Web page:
Massachusetts Sen. Elizabeth Warren said President Donald Trump making a racial slur would not prevent her from criticizing his actions at the consumer agency that was her brainchild.

Trump was speaking at a Monday event honoring Native American code talkers from World War II when he referred to Warren as “Pocahontas.”

‘Tax Week’ Starts With a Wacky Day at White House
‘Pocahontas’ remark, CFPB move threaten to overshadow tax message

Republicans want to talk about taxes this week, but other topics are competing for attention. (Bill Clark/CQ Roll Call)

“Tax Week” kicked off with another wacky day at the Trump White House.

A relatively quiet morning at the executive mansion turned into a chaotic afternoon Monday, with the White House again going on the defensive just as President Donald Trump and Republican lawmakers attempt to pass major legislation.

During Native American Event, Trump Drops ‘Pocahontas’ Quip
President again uses term to refer to Sen. Warren

During an event with Native American war heroes in the Oval Office, President Donald Trump again referred to Sen. Elizabeth Warren as “Pocahontas.”

He has been slammed by Native American groups in the past for using the term when referring to the Massachusetts Democrat.

Supreme Court to Mull Congressional Power in Lawsuits
Michigan case could reshape Congress’ power to affect court outcomes

The Supreme Court hears arguments Tuesday about a law that required federal courts to dismiss lawsuits related to a Michigan land tract. (Bill Clark/CQ Roll Call file photo)

The Supreme Court will hear arguments Tuesday in a case that questions whether Congress crossed a line by telling federal courts what to do with challenges to a Michigan land tract and its use as a Native American casino.

It will be the second time in two years the justices will consider a case that could reshape Congress’ power to use legislation to affect the outcome of specific ongoing court cases.

Warren Challengers Divide Massachusetts Republicans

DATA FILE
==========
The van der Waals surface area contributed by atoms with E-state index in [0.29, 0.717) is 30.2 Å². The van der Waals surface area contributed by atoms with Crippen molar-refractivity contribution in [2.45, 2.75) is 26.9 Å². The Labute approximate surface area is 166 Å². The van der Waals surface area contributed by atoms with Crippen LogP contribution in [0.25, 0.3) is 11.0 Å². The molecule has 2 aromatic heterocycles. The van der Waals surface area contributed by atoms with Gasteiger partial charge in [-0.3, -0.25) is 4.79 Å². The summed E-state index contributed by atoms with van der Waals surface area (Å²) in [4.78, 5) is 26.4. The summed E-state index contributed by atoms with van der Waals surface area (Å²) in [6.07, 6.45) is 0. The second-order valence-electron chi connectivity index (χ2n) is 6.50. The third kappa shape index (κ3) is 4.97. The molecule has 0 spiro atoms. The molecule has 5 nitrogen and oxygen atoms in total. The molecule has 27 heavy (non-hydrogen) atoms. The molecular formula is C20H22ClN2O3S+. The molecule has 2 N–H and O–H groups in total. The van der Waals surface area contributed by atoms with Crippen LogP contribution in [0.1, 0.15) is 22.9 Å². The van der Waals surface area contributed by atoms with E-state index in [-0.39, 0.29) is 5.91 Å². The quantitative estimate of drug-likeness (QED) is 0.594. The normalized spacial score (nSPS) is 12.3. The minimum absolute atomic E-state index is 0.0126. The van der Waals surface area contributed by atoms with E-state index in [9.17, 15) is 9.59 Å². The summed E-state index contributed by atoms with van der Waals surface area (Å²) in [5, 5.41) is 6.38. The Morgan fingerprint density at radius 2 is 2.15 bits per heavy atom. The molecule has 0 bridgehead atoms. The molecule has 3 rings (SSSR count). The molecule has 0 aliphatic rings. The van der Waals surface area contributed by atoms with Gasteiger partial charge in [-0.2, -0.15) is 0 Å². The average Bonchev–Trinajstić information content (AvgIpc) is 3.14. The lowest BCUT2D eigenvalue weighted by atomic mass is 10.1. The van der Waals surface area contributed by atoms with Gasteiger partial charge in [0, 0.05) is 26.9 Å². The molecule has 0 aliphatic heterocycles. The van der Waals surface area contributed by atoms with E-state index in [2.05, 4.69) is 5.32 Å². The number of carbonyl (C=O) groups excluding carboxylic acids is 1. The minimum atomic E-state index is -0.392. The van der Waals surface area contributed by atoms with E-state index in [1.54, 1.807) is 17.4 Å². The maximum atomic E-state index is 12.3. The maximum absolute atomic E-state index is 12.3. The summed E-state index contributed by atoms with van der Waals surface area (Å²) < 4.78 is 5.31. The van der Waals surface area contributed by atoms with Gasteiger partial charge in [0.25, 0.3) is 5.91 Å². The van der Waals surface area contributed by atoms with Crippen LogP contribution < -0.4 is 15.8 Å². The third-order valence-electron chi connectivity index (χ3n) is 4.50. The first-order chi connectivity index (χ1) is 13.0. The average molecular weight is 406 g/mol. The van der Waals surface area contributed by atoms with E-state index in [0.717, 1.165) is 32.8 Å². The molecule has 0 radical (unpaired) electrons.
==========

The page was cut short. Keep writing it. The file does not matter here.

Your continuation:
Conservatives vs. moderates reflect divisions among national GOP

Sen. Elizabeth Warren, D-Mass., has built a formidable war chest to take on any Republican challenge. (Bill Clark/CQ Roll Call file photo)

The fight among Massachusetts Republicans to unseat Democratic favorite Sen. Elizabeth Warren is reflecting the fissures within the national GOP.

Among moderate Republicans looking to challenge the liberal Democrat are businessman John Kingston, who has yet to formally announce, and adviser to former Gov. Mitt Romney Beth Lindstrom, according to the Associated Press.

Opinion: The Rule of Law, the Role of History
What happens if Arpaio runs with Trump’s backing?

Former Maricopa County Sheriff Joe Arpaio listens as then-Republican presidential candidate Donald Trump spoke to the press prior to a rally on January 26, 2016 in Marshalltown, Iowa. (Scott Olson/Getty Images)

It was as predictable as clockwork. When I worked at a newspaper in Tucson, Ariz., the letter would arrive or the phone would ring and the message would be filled with outrage and surprise. Imagine being in a store or on the street and hearing two or more people having a conversation — in Spanish.

The spanking new desert denizen— just arrived from Michigan or Minnesota or somewhere else where it got cold in the winter — could not understand a word and this is America, right?